Many food-grade proteins and polysaccharides will aggregate together when acidified or
heated, due to electrostatic and hydrophobic interactions. At low concentrations, aggregates
are soluble and colloidally stable, and they have potential applications as Pickering emulsifiers
and nutrient carriers. Sodium caseinate (SC) and gum arabic (GA) at pH 7 will form colloidal
aggregates when heated, but aggregation is largely reversed on cooling. Whey proteins (in
the form of whey protein isolate, WPI) will aggregate irreversibly with GA when they are
heated together, but aggregation is often so rapid and extensive that aggregates precipitate.
Here we sought to overcome those limitations, and to develop an in situ method for
quantifying heat-induced aggregation. Aggregation was measured using temperature controlled
dynamic light scattering equipment and transmission electron microscopy.
Combinations of SC, WPI and GA were heated at either pH 7 or 3.5, and the weight ratio of
protein to polysaccharide was held at 1:5 for simplicity. Heat-induced colloidally stable
aggregates of SC + WPI + GA did not dissociate on cooling. Aggregation was measured in situ,
both in temperature ramps and with isothermal experiments. In situ measurement allowed us
to avoid potential artefacts stemming from the temperature changes and measurement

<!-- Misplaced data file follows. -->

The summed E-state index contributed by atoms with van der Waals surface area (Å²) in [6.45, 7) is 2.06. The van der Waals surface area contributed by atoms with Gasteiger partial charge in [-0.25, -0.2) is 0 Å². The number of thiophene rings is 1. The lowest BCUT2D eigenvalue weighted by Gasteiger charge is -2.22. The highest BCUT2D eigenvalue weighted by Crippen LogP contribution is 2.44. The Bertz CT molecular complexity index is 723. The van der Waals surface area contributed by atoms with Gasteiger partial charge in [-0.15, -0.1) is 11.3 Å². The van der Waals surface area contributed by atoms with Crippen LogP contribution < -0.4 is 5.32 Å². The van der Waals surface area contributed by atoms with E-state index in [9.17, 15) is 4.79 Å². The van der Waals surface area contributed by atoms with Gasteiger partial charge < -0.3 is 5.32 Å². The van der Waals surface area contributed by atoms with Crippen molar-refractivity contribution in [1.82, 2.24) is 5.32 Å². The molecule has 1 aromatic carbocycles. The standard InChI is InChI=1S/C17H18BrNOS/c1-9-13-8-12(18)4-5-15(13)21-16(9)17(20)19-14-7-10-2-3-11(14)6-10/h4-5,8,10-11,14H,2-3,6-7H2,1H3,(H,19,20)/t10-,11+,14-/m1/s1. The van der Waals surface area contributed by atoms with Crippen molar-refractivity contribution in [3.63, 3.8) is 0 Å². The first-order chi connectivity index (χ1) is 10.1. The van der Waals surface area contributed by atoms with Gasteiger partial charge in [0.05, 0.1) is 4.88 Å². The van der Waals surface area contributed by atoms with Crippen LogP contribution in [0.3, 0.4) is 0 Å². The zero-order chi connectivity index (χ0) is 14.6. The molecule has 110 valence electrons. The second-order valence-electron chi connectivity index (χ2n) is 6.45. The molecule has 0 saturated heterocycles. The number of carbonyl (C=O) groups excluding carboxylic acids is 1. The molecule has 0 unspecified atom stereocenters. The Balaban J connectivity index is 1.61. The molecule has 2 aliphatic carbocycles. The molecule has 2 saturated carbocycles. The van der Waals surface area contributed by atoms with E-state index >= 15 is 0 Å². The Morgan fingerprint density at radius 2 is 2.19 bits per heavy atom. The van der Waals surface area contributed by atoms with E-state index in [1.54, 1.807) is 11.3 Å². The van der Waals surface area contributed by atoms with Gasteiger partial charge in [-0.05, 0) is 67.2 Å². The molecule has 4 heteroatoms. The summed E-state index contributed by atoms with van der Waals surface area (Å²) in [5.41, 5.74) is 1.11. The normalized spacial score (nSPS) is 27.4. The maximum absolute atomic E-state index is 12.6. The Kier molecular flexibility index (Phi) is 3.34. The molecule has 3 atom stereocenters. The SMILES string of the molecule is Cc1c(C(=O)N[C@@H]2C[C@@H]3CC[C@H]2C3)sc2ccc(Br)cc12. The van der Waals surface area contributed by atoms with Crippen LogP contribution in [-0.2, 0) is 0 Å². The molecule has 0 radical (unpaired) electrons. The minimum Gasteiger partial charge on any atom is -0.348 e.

delays associated with ex situ measurements. This work demonstrated how the size and heat stability
of colloidal protein-polysaccharide aggregates can be tailored by judicious selection
of proteins, pH and heat treatment.
Loveday, S. M., Ye, A., Anema, S. G., & Singh, H. (2013). Heat-induced colloidal interactions of whey proteins, sodium caseinate and gum arabic in binary and ternary mixtures. Food Research International, 54(1), 111-117. doi: 10.1016/j.foodres.2013.06.013
NOTICE: this is the author’s version of a work that was accepted for publication in Food Research International. Changes resulting from the publishing process, such as peer review, editing, corrections, structural formatting, and other quality control mechanisms may not be reflected in this document. Changes may have been made to this work since it was submitted for publication. A definitive version was subsequently published in Food Research International, 54, 1, (2013) 10.1016/j.foodres.2013.06.013